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Tuesday, May 18, 2021
UNITED NATIONS, Jul 27 2015 (IPS) - When the 21-year-old Crown Prince of Jordan, Al Hussein bin Abdullah II, presided over a Security Council meeting last April, he was described as the youngest ever to chair one of the U.N.’s most powerful political bodies armed with powers to wage wars and declare peace.
The seat was temporarily his because Jordan held the rotating monthly presidency of the 15-member Security Council in April.
“I told him (the Crown Prince) we are living in the twenty-first century and you are leading the world in the twenty-first century,” Secretary-General Ban Ki-moon said, following the meeting, which focused on the role of youth in countering violent extremism and promoting peace.
This is a very powerful era for youth, Ban said, and there is a very important role for educators to teach them what would be significant to become a global citizen, to become a leader in the future.
As the United Nations spearheads a major effort to end hate and extremism worldwide, it is turning to the world’s younger generation to lead the battle against intolerance, including homophobia, racism, gender-based discrimination and xenophobia.
The U.N. Academic Impact (UNAI), which was launched in 2010 and is playing a key role in countering extremism at the grassroots level, is described as an initiative that aligns institutions of higher education with the United Nations in realising the universally accepted principles in human rights, literacy, sustainability and conflict resolution.
Currently, about 30 international networks of universities and other institutes of higher learn have endorsed UNAI – encouraging nearly a 1,000 individual institutions to join the grassroots campaign.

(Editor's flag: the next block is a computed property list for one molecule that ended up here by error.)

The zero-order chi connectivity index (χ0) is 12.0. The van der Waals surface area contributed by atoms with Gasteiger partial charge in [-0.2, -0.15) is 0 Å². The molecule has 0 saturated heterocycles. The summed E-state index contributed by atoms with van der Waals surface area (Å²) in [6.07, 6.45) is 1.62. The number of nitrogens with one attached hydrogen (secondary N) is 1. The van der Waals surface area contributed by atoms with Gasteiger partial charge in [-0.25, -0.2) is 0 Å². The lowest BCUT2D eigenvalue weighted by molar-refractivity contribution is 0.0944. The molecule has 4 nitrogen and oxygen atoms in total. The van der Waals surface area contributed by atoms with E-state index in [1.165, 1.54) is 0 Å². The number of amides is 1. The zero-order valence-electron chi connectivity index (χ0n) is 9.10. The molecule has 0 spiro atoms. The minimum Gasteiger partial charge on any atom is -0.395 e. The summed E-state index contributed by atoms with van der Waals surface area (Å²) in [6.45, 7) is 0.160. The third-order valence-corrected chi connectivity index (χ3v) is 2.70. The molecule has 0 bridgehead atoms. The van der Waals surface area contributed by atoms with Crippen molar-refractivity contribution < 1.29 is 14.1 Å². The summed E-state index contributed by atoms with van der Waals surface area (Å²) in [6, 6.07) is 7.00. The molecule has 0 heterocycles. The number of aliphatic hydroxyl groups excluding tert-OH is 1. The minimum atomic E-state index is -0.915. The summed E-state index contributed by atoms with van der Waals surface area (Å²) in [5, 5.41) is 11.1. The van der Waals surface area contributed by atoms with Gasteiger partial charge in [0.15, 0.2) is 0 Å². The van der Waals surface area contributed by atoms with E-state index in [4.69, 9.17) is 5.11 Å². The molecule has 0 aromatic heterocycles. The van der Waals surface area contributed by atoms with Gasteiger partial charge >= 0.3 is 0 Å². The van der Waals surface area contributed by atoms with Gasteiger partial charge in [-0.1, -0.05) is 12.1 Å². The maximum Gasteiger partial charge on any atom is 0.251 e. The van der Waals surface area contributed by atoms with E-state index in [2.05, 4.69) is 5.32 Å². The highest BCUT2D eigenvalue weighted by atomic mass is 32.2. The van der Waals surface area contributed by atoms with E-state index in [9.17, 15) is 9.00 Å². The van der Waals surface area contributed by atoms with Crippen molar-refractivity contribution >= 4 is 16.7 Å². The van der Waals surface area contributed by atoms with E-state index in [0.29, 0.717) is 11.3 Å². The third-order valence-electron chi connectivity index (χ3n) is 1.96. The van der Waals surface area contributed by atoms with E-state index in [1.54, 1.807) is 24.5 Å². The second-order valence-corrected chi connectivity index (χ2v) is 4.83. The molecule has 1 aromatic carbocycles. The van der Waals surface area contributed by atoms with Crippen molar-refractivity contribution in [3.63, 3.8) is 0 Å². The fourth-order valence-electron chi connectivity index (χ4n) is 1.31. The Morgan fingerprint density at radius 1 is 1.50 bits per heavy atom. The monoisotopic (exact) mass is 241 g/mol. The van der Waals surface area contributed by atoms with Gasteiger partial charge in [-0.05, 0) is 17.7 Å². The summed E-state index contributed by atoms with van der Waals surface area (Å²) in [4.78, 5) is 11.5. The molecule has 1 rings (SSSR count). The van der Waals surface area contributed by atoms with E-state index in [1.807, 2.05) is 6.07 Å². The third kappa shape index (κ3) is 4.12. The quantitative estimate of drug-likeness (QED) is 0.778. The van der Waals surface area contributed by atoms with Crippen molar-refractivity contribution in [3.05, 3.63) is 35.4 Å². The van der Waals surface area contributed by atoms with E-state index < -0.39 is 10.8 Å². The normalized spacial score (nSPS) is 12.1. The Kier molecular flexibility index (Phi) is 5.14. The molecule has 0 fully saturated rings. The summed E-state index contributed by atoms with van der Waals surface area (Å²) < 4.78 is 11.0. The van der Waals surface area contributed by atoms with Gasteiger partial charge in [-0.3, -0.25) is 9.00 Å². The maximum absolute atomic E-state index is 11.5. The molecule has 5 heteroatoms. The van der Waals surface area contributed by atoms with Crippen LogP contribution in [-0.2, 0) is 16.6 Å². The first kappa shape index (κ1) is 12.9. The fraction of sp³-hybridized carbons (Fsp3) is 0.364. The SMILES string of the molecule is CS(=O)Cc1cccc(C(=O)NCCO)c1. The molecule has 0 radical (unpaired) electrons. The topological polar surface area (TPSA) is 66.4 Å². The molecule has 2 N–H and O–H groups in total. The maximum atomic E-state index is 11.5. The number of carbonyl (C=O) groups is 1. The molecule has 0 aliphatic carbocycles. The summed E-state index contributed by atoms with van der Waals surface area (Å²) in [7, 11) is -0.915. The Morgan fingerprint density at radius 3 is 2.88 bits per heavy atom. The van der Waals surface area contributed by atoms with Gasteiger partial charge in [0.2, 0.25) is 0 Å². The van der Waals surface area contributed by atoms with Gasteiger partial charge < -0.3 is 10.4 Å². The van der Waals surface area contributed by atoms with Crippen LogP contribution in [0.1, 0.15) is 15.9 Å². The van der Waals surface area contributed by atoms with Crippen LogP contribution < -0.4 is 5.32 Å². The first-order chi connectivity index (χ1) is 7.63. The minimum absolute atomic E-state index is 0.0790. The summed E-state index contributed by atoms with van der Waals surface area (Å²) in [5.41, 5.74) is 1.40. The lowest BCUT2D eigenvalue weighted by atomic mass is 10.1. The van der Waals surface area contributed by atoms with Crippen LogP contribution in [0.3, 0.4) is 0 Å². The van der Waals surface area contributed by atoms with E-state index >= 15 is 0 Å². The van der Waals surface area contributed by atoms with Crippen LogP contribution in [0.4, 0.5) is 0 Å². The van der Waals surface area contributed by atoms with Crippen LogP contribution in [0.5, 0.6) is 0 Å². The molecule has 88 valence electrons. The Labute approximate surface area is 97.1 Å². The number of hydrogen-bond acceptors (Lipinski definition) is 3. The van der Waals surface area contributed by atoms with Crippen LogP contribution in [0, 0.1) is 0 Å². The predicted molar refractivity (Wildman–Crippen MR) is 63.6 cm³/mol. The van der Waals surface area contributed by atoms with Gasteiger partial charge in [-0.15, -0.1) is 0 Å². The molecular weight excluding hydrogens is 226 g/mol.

Ramu Damodaran, chief of the U.N. Academic Impact (UNAI) Secretariat in the Outreach Division of the Department of Public Information (DPI), told IPS: “We have worked with educational institutions and other members of civil society for more than 11 years now in a seminar series titled ‘Unlearning Intolerance’.”
Last month, the UNAI collaborated with United Colours of Benetton’s “UnHate Foundation” (making sure it would not be misconstrued as a “UN Hate Foundation”) for a Diversity Contest to “showcase the engagement of young people around the world, and the innovation, energy and commitment they bring to personally-crafted solutions that address some of the world’s most pressing issues,” said Damodaran, who is also Deputy Director for Partnerships and Public Engagement.
When the U.N. Academic Impact was devised some six years ago, it was clear this should become one of its core principles, he added.
And “when the UnHate Foundation approached us with this initiative,” Damodaran told IPS, “we leapt at the opportunity since the project goes beyond talking or debating about the vital issues of diversity and respect, to actually funding specific projects – and as many as 10 of them – which further this goal.”
What is more, he said, every aspect is managed by students and young faculty – visualising a project, estimating its scope and costs and then, if it is selected, managing its successful execution.
The contest drew more than 100 entries from 31 countries worldwide with innovative ideas and solutions for tackling a wide range of issues, primarily intolerance, racism and extremism.